Consider how many different places you are asking parents and other stakeholders to go for the information about your class. If you are expecting parents to keep a list of multiple logins and passwords to access all of your course materials, know that they probably won’t. Conversely, keeping your course access as consolidated and user-friendly as possible helps improve the likelihood parents will actually use your provided resources.
Another important consideration is the degree to which your students’ families can access technology reliably. A wonderful website is of no use to a family that struggles to get online. It is for that reason that “analog” check-ins through notes home, phone calls, and even classroom newsletters should remain part of the standard classroom communication practice.
Consolidating your policies, communications, and workflows into as few channels as possible will help parents and other stakeholders get onboard and stay in the loop with your classroom practice.
Bring Colleagues and Administrators Onboard
Transparency can yield benefits beyond forging and maintaining relationships with parents. Providing ways for your supervisors and peers to access the goings on of your classroom can prove beneficial as well.
Invite fellow staff members into your classroom (either physically or digitally), to create pathways for support, collaboration, and understanding.
On a peer-to-peer level, teachers can gain a lot from experiencing each other’s classroom environments and workflows. Forging relationships across curricula and grade levels can lead to more standardized practices and shared avenues for transparency. This can be particularly beneficial to parents as their children transition is between multiple classes or from year to year.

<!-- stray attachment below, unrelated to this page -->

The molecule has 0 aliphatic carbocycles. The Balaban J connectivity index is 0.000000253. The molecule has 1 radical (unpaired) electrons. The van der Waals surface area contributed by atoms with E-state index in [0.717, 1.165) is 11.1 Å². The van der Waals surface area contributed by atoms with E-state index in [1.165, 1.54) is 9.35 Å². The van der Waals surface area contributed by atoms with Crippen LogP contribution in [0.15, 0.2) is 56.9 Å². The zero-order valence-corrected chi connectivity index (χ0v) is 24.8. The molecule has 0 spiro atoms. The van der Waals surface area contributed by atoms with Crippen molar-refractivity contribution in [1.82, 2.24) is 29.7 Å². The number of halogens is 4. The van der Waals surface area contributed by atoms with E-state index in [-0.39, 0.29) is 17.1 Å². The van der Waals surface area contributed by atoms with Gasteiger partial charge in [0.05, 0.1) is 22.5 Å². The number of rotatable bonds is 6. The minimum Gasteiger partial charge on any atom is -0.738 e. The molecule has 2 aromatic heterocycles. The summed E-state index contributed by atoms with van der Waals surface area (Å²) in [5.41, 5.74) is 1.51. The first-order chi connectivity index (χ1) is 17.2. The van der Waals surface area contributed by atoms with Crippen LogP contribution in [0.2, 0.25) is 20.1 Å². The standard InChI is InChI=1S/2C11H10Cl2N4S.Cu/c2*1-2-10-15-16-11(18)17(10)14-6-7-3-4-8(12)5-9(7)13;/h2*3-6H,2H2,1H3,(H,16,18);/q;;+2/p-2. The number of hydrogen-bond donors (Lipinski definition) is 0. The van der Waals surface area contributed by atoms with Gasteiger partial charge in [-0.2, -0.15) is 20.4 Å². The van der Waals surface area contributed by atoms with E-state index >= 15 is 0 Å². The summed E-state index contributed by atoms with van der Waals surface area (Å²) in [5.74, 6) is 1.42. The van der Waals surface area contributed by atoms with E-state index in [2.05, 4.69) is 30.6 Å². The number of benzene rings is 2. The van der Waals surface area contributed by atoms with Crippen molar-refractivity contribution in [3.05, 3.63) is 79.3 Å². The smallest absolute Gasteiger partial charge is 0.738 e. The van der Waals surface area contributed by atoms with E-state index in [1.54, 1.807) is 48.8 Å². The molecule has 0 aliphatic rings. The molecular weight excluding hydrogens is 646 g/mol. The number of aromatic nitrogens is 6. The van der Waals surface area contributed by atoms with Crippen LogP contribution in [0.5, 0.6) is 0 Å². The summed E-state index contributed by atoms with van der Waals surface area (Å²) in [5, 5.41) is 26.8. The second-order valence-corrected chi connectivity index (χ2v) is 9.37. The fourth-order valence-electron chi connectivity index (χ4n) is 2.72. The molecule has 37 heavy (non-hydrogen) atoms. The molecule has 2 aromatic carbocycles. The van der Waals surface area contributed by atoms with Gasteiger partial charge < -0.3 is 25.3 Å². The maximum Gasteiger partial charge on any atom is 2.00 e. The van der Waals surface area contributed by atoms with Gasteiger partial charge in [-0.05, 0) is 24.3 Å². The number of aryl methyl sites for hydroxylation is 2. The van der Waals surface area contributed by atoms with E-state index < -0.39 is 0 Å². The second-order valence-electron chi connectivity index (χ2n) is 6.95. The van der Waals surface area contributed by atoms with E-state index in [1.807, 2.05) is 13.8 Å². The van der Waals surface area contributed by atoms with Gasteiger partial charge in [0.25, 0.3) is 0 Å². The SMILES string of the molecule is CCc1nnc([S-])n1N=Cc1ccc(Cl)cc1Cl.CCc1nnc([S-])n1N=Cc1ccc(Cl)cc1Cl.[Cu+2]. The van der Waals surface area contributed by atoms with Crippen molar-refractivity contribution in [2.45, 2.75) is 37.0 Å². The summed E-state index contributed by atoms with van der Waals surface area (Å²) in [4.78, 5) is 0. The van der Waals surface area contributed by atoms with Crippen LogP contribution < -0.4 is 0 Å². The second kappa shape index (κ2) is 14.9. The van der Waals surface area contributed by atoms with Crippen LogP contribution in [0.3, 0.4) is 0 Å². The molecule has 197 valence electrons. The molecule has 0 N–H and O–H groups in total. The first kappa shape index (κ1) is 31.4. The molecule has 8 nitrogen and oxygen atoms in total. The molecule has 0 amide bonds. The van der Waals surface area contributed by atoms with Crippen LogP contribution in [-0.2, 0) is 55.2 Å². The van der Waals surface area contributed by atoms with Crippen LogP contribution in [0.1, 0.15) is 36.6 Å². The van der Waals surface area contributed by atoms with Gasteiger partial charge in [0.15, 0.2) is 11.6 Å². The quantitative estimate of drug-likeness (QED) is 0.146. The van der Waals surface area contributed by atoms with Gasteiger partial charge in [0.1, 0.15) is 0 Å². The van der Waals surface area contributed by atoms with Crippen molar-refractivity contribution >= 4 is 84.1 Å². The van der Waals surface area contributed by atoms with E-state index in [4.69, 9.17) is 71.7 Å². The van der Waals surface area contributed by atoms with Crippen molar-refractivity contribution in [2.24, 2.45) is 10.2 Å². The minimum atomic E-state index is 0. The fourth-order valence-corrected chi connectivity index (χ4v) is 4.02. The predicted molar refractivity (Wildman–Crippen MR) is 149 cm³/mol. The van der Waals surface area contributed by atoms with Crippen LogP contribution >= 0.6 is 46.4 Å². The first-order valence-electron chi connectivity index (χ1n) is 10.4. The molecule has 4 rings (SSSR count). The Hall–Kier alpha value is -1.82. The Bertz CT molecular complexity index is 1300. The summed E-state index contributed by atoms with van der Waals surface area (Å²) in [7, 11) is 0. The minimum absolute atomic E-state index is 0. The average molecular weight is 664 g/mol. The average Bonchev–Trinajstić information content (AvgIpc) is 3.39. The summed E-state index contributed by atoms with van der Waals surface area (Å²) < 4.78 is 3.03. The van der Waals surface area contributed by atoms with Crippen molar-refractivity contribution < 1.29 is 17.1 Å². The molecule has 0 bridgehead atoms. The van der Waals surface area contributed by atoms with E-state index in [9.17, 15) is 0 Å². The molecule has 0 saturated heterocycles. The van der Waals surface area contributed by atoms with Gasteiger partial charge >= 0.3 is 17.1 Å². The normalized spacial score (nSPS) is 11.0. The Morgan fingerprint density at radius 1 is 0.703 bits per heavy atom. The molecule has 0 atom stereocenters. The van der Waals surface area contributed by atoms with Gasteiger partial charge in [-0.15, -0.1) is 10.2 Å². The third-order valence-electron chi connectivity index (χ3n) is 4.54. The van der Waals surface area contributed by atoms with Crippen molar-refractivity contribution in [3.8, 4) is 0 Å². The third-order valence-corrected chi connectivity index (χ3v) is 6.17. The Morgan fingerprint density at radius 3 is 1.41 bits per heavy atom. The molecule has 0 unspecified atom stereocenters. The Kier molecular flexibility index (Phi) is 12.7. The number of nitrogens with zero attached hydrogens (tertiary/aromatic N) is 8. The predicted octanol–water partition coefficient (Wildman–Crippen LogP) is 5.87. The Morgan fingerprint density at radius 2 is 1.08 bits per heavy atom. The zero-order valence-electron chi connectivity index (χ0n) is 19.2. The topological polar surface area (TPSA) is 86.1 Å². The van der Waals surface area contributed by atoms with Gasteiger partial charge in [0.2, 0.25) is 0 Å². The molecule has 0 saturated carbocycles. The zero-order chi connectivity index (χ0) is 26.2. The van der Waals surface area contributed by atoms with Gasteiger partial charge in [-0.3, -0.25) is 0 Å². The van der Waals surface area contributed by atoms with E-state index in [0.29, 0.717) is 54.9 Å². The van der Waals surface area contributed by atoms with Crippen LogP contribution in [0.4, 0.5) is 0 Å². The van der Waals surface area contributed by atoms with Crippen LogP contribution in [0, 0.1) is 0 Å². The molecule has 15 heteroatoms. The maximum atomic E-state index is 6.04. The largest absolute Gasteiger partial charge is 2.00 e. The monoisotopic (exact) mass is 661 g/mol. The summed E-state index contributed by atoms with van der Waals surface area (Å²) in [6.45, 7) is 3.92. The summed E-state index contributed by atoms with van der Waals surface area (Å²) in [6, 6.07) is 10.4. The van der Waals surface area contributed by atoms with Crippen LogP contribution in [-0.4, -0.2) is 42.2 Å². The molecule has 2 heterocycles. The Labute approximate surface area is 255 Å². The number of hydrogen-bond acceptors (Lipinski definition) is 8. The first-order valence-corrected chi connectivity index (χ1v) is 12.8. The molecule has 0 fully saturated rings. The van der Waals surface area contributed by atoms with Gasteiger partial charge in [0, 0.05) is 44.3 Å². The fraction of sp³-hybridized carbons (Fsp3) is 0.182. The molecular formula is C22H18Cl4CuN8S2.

Similarly, transparency can help improve understanding between teachers and administrators. Don’t let the administrators be the ones that always come to you for information about your practices. Share with them the same resources and transparency that you share with parents. Consider inviting administrators to your room for informal feedback opportunities rather than limiting their visits to formal observations. These steps can both boost an administrator’s awareness of the good work that you do while also enable them to better support you in a time of need.
No one likes to have his or her professionalism challenged. For great teachers, allowing stakeholders to get a good look at the entire scope of your efforts is an effective way to limit surprise frustrations and repeated calls to justify your practice.
Sheldon Soper is a New Jersey middle school teacher with over a decade of classroom experience teaching students to read, write, and problem-solve across multiple grade levels. He holds teaching certifications in English, Social Studies, and Elementary Education as well as Bachelor's and Master's degrees in the field of education. In addition to his teaching career, Sheldon is also a content writer for a variety of education, technology, and parenting websites. You can follow Sheldon on Twitter @SoperWritings and on his blog